Health Price Transparency: Recommendations

PROPOSED DATA STANDARDS

What’s evident from our review of the currently available hospital pricing data in Texas is that there is no standard way that hospitals report this information. A clear data standard could help encourage and improve reporting and provide researchers with cleaner data for analysis.

First, we have created a proposed standard spreadsheet for reporting the necessary data fields. This is based on our review of the data as well as our attempts to standardize the ~120 hospitals with full datasets.

We propose the following fields (columns) in the data:

  • Date of the data: The date or year the data reflects.
  • Hospital system name: The name of the hospital system or group. This should be standardized for each hospital system so that each hospital has an identical system or group name.
  • Facility name: Name of the hospital or facility.
  • URL/website where data is posted: Hospitals should be required to detail where the data is housed on their website. This field would be a url or web address where the data can be downloaded.
  • Unique charge/service description: All hospitals with data have this field. It should be unique to each service detailed in the table. We acknowledge that it will be different across hospitals but it is important to understand what the service price refers to in the dataset.
  • CPT code: The CPT code associated with the service (if available or applicable).
  • DRG code: The DRG code associated with the service (if available or applicable).
  • Setting: Some hospitals distinguish between inpatient and outpatient pricing in their data. This field should have three options: Inpatient, Outpatient, and Not specified.
  • Payer Name: This field should detail the payer or insurer name. Examples include Aetna, Blue Cross Blue Shield, and Cigna. Ideally, HHS could provide a standard insurer name file that hospitals could use to harmonize their data against.
  • Plan type information: Hospitals often negotiate different prices for services with the same insurer based on the plan, for instance, HMO plan vs. PPO plan. This field would detail the plan type and any other information related to the insurer.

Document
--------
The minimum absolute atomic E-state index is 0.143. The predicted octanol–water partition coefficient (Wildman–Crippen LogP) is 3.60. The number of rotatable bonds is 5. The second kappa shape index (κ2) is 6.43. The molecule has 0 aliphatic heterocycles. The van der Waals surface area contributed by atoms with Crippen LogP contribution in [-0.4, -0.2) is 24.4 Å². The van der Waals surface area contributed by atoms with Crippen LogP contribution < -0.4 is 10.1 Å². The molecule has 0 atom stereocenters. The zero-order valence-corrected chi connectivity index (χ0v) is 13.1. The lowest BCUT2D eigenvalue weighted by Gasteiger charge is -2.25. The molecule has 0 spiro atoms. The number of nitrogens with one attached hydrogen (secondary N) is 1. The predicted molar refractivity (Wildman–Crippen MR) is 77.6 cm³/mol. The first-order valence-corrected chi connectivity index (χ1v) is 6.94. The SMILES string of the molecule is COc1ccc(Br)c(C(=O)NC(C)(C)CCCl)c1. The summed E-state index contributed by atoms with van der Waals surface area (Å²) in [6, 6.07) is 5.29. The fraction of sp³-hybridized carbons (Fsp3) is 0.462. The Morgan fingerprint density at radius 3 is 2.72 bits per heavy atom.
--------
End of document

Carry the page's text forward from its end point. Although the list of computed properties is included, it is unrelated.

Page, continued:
• Payer-specific price: The negotiated price for the service in “Unique charge description” and the specific payer listed in “Payer Name”/“Plan type.”
  • Gross price: The overall gross price for the service in “Unique charge description.” For a given service, this field will be identical across payers.
  • Cash discounted price: The overall discounted price for patients paying in cash for the service in “Unique charge description.” For a given service, this field will be identical across payers.
  • Minimum payer-negotiated price: The minimum insurer-negotiated rate for the service in “Unique charge description” across all payers. For a given service, this field will be identical across payers.
  • Maximum payer-negotiated price: The maximum insurer-negotiated rate for the service in “Unique charge description” across all payers. For a given service, this field will be identical across payers.

Our proposed data standard can be viewed here. It is a combination of codes formatted wide (separate columns for each code type), setting and payers formatted long (separate rows for each setting and payer-plan), and prices formatted wide (payer, gross, cash, min and max). We believe this format balances the needs of researchers using the data, the need for clarity for hospitals around which columns to include, while also making it easier for data and non-data people alike to check whether the data is complete or in compliance.

In addition, we recommend hospitals provide these data as a csv or txt file with a delimiter (comma, tab, pipe) separating columns. These formats are relatively lightweight and can be accessed by anyone. Excel files are fine but require proprietary software to access. They also encourage data formats meant to beautify the data, e.g., merging columns, having multiple sheets, that make it more difficult to read into statistical software packages for analysis. JSON files are also an option but many data-novices may find it difficult to access and understand this format.

We also suggest that missing data be standardized across hospitals. If data is intentionally missing or there is not a valid value, include either “NA” or leave the cell blank.